China, and elsewhere have used a technique of applying friction to the
    skin in order to resolve pain and treat deeper medical disorders. The
    Greeks called it “frictioning.” The Chinese call it Gua Sha.

      The technique involves using the hands, a piece of coarse cloth, or, more commonly, a ceramic spoon, a coin, a dull, thick blade, or the edge of a jar lid, to repeatedly stroke the skin until it becomes red. Virtually everyone in China (and much of the greater East Asia) knows basic Gua
    Sha, and parents routinely perform it on their children for colds and flus. Virtually every acupuncturist knows Gua Sha, too.

      Practitioners of Chinese medicine usually employ it to treat communicable diseases, conditions of internal toxicity, and to release tight tissues to alleviate pain and stiffness. Gua sha also has an extensive history of successfully treating cholera, a form of epidemic diarrhea. 

    Frictioning techniques were initially understood by the Greeks as counteracting an existing condition – shifting the body’s attention by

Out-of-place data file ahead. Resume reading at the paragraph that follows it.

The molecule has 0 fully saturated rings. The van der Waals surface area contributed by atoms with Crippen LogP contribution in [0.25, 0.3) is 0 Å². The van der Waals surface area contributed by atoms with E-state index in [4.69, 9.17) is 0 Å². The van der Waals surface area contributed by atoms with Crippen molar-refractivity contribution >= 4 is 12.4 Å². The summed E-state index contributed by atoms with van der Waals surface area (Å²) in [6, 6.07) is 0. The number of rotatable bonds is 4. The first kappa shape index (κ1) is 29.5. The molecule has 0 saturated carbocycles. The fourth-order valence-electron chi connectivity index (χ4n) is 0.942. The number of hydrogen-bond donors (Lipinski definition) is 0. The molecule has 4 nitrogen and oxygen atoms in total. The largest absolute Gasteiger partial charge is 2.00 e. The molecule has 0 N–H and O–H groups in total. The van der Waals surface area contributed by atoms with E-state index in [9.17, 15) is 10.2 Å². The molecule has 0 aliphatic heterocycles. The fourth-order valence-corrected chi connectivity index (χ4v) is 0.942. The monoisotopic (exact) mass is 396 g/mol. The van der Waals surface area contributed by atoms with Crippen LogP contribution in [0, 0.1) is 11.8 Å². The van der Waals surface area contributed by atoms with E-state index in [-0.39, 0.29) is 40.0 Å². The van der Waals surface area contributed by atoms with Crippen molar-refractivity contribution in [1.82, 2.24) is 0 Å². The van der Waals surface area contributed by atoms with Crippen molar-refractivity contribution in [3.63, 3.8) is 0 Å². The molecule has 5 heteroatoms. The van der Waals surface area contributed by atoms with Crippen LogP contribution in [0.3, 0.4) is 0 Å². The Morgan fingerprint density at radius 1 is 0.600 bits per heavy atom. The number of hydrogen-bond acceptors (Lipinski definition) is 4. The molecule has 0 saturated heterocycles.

causing irritation (called “counter-irritation”) or a healing crisis
    elsewhere in the body. The minor trauma the technique caused was thought to elicit a broader healing response by the body, which would
    frequently resolve whatever other issue a person was grappling with.  

    The Chinese understand the technique as releasing something (pathogenic factors, such cold, dampness, stagnant blood, and toxins) through the surface of the body, and invigorating local circulation. Gua means “to scrape or scratch.” Sha means a sickness or evil that is retained in the body and also its rash-like expression when Gua Sha is performed. That is, Gua Sha is the process of intentionally bringing Sha to the surface. Other terms, such as Pak Sha (“pak” means “to slap”) and Xian Sha (“xian” means “to pinch”), describe different ways of eliciting Sha.